Back to my thought line. You see when we moved into this house it needed work. And so we have had the opportunity to employ many, many people. Most all of them were incompetent. I mean seriously, incompetent. But there is more to it. They are like children, who’ve never been told what they are doing is wrong. When you tell them you aren’t happy with the work, they look at you like just you just stepped off the Tardis. They then follow up their disbelief with a sad “what do you want me to do?” They are disappointed, not that the work is poor and have an unhappy customer, but that you dared mention it. I am not combative or rude, I actually don’t like conflict, but I am assertive and vocal, which doesn’t go over at all with the people of Utah. They instantly shut down and on a few occasions even cry. They simply don’t understand why I am upset that they broke my bed while laying flooring, because, “it was an accident.” True story!
Here is just a sampling of the craziness.
Me: “the dishwasher is sticking out at least 6 inches past the cabinets.”
Installer: “you don’t like it like that?”.
Me: “no, I don’t”.
Installer: “What do you want me to do?
Me: “Push it further in?”
Me: “I don’t want the door frames, floorboards and ceilings painted the same color as the walls.
Painter: “You don’t?”
Painter: “What color do you want them? ”
Me: “White, the same color as all the other trim in the house.”
Painter : “Really?”
Me: “How many homes have you seen with the doors, trim and ceilings the same color as the walls?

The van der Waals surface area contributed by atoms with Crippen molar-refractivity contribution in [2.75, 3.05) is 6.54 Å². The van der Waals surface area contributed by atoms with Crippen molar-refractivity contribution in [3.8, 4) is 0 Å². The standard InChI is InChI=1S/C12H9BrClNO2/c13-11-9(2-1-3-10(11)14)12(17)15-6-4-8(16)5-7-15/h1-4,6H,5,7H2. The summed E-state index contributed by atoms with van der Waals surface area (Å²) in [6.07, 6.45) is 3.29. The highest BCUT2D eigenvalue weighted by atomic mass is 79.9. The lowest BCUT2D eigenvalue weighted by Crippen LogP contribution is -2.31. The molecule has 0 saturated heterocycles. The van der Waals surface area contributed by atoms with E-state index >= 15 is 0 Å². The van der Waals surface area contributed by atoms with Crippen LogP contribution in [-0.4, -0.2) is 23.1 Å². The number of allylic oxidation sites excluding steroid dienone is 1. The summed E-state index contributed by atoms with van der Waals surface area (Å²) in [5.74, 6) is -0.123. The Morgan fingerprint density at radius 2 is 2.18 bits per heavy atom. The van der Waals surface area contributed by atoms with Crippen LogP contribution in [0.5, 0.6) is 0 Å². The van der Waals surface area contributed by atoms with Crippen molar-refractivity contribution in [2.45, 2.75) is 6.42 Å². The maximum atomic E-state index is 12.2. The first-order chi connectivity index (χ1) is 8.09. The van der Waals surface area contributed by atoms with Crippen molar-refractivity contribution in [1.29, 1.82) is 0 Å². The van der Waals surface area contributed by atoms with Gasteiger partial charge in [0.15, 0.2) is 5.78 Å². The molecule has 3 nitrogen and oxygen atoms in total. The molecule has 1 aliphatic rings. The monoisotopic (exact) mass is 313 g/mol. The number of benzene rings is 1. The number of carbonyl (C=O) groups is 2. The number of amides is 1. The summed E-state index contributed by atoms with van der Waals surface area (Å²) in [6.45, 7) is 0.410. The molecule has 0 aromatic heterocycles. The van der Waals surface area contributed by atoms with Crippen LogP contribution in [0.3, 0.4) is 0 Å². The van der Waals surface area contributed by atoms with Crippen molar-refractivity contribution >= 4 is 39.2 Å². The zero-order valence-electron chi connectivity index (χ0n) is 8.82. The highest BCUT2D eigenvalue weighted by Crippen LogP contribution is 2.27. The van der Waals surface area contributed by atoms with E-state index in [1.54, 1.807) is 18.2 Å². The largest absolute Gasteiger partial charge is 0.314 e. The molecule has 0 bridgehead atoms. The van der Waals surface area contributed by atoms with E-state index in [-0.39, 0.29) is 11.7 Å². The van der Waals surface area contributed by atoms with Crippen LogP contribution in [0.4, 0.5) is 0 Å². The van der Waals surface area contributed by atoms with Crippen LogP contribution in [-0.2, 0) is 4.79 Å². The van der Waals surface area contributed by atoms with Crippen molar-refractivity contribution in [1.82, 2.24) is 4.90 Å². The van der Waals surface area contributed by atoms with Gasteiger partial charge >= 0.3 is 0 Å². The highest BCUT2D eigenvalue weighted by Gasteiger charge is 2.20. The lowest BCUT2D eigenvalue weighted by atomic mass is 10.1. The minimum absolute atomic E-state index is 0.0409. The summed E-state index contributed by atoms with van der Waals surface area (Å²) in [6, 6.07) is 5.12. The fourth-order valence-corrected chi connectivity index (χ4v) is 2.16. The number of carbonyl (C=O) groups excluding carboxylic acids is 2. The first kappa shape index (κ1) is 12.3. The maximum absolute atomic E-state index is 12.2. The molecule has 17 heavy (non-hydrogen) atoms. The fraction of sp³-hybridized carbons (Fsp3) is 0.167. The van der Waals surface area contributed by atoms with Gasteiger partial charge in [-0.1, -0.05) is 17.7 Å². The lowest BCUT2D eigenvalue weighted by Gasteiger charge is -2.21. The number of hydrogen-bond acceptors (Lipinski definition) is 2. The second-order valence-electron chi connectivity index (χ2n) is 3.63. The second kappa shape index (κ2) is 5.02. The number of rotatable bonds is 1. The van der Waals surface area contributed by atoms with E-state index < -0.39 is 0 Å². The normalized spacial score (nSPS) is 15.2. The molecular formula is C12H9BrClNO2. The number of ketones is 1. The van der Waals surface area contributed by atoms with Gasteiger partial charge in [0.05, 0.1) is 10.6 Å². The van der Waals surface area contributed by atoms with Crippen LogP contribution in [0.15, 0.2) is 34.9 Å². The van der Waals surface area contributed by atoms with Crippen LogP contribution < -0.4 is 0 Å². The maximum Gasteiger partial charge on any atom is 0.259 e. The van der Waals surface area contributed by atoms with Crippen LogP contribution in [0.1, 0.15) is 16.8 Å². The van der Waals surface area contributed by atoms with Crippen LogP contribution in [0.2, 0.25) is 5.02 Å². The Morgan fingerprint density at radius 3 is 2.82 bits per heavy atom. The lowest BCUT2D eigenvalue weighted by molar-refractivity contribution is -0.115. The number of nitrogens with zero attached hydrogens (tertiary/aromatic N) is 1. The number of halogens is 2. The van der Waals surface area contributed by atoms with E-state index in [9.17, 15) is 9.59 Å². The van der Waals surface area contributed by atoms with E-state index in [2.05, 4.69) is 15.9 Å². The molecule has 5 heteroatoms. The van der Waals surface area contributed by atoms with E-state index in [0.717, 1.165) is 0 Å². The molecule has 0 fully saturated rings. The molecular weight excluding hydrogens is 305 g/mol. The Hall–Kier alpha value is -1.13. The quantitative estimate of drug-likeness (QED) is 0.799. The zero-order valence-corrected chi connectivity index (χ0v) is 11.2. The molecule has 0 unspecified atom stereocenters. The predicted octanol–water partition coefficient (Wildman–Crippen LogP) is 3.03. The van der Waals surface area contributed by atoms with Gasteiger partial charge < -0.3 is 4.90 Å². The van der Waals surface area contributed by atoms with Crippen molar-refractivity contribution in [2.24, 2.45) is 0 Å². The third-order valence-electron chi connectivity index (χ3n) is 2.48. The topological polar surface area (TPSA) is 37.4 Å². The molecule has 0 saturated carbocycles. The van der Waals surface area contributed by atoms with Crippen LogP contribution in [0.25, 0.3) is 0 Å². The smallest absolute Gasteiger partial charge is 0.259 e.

Painter “Well, no one has ever complained about it”
Air Duct Cleaners
Me: “Why do I smell gas?”
Cleaner: “Oh, we had some gas cans in the pack of the van, I guess some spilled”
Me: “Well it’s really strong I’m going to take the baby outside, so you can get another hose”
Cleaner: “I don’t smell anything, just air.” (We have 5 cats, obviously my house seldom smells like “just air”)
Me: “You need to get that hose out of the house, it’s making me nauseous”
Cleaner: “I don’t have another hose”
Me: “Can you call someone to get another hose, I’m having to stand outside with my baby, the smell is so strong.”
Cleaner: “You want me to call someone else?”
Plumber: “I’ve finally figured out your problem, it needs a new washer, for two days I’ve been trying to think of what that thing was called.”
Joe: “Those holes don’t seem like they are 6 feet apart, the fence panels are six feet wide, how is that going to work?”
Fencer: “Um, I don’t know, I just thought I’d dig the holes and put the posts and concrete in first”.
Joe: “They have to line up with the fence panels, did you measure the distance between?”
Fencer: “I eyeballed it”
Joe: “You need to pull out all the posts before the concrete dries, remeasure and make sure the posts are an equal 6 foot apart”